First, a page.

DR SHIRLEY MAHLASE
THE previous three industrial revolutions leave behind intergenerational, socio-political, economic, environmental, technological legacies in their structures, upon which the Fourth Industrial Revolution (4IR) is premised. In considering the potential risks and benefits of the 4IR, we have to critically consider who were included and excluded in the previous revolutions, how the power-relations in these revolutions were gendered and raced and how the benefits, inequalities and legacies of these generations were shared.
Worldwide, and specifically in the South African context, women participated and often led technological development during these three revolutions as mothers and as workers and their reproductive labour has gone unnoticed. Not least, the benefits of these revolutions were not equally shared.
Though the United Nations had declared internet access as a basic human right in 2016, research shows that while two-thirds of the population worldwide have access to the internet, fewer do in Africa and South Asia.
Access to the internet and to smartphones are furthermore gendered with females often excluded, or sharing devices (Pew Research Center, 2016).
While not everyone is connected, everyone is affected (World Bank, 2016; Castells, 2008). In 20 nations, men are more likely than women to use the internet (Poushter, 2016).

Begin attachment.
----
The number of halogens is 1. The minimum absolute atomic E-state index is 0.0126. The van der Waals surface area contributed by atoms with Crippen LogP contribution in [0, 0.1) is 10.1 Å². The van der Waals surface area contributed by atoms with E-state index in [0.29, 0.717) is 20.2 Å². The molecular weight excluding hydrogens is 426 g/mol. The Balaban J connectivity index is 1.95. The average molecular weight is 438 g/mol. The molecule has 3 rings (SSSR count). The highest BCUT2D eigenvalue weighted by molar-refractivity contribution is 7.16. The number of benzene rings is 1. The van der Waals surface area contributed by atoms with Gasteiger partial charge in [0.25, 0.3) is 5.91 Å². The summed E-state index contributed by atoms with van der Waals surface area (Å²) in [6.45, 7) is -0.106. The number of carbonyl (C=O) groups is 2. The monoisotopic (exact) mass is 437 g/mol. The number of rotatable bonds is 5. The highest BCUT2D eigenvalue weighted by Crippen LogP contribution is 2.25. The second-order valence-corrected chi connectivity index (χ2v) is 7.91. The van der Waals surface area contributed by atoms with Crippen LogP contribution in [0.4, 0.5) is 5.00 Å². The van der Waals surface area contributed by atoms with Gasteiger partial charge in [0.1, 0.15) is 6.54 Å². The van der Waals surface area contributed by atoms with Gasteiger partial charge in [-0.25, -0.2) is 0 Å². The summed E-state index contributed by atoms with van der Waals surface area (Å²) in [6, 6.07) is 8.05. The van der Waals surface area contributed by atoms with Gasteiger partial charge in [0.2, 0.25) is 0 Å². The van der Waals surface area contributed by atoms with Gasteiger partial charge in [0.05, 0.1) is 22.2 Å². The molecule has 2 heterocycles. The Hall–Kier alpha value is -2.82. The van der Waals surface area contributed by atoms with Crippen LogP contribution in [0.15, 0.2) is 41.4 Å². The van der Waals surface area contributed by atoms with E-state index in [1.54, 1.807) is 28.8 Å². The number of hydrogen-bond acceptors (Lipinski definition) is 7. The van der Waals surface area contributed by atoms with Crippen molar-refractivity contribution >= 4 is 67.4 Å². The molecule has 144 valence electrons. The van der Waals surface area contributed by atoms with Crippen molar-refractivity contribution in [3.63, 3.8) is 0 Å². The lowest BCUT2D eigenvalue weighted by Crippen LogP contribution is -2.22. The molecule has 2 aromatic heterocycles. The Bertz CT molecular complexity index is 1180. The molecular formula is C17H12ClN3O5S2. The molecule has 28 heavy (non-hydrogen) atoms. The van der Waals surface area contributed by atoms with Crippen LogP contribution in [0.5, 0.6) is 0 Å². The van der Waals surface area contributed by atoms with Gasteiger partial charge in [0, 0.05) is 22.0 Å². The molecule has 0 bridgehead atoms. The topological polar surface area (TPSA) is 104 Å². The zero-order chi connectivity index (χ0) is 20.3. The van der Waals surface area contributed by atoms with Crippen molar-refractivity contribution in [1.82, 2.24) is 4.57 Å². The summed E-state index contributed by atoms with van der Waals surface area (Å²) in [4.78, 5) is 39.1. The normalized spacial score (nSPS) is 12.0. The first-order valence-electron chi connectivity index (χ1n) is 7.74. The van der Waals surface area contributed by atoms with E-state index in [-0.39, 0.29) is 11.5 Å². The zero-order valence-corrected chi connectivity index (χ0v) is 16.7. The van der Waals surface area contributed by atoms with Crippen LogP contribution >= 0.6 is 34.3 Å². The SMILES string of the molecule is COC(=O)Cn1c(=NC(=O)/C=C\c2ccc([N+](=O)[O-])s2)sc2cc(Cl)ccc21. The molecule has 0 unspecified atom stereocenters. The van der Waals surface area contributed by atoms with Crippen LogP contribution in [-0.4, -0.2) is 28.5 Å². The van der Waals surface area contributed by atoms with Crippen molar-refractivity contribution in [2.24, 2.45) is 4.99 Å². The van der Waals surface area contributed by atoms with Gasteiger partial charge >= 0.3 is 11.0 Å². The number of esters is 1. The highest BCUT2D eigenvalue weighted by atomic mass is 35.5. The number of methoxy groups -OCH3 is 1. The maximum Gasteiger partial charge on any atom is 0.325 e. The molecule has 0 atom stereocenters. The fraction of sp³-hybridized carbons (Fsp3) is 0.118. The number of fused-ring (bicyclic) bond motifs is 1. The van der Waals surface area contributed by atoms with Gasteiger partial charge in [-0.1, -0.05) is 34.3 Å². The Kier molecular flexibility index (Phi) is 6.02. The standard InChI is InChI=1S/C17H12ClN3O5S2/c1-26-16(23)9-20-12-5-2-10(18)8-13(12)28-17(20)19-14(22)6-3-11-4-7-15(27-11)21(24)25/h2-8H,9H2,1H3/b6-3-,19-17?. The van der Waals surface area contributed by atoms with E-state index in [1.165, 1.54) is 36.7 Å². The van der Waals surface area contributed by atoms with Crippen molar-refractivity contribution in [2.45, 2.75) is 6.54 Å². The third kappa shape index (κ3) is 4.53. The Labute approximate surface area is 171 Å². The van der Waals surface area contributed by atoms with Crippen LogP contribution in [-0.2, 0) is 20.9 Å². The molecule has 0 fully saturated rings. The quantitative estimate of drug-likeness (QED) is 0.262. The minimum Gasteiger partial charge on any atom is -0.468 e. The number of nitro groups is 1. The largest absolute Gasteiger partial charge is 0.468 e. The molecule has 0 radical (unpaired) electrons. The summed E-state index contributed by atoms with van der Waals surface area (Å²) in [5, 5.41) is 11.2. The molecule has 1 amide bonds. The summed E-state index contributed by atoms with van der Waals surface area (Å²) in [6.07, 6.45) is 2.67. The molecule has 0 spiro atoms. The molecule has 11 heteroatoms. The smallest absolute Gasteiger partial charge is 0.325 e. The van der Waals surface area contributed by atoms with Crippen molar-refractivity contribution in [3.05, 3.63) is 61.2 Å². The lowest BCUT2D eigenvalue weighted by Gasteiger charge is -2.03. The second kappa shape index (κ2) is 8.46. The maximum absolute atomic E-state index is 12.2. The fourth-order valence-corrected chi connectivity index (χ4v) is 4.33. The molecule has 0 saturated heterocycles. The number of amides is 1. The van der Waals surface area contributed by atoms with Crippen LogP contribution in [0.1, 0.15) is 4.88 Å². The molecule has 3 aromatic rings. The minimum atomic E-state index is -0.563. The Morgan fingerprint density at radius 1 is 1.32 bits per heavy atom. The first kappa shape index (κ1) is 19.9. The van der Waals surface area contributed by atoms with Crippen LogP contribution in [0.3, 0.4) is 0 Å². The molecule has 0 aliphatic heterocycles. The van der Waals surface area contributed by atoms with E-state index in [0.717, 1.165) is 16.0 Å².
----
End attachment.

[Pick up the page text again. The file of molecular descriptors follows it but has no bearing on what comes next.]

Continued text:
In South Africa 51% of the population is female and 49% male. The statistics on internet penetration usage suggests that out of an estimated population of 58.93 million, 56.3 % of the South African population are internet users in 2020 and that this share is projected to grow to 62.3 % in 2025 (Clement, 2020).
However, the statistics are not disaggregated by gender and the urban-rural dichotomy is missing. Thus far technology is benefitting the rich and a few middle class women across the racial divide whilst the majority of women in rural and marginalized communities are left behind.
There is a plethora of reasons for the lack of access to internet by women including, for example, poor infrastructure, poverty (exacerbated by covid-19), high levels of corruption, expensive data, the lack of smart phones and the lack of computer skills amongst women and marginalized groups.
There is, however, no legitimate reason why women should remain excluded from the 4IR, or take the lead in ensuring that the benefits of the 4IR accrue to all.
In considering the potential risks and challenges inherent in the 4IR, it is crucial that those who were and continue to be marginalised by technological development take the lead in framing the narratives and imaginaries informing the 4IR in the Global South.
A strong ethical framework is needed in order to restore human dignity and address the existing digital inequality in order to transform the lives of women and marginalized communities. This revolution has to be different. This revolution has to leave a different legacy than the preceding ones.
(This article was written by Dr. Shirley Mahlase, Ph.D (University of Cambridge, UK) M.Ed (University of Birmingham, UK). University of the North (B.A. Paed & B.Ed). Managing Director: Mmakete Consultancy (Pty) Ltd.)
(SOURCE: University of Johannesburg)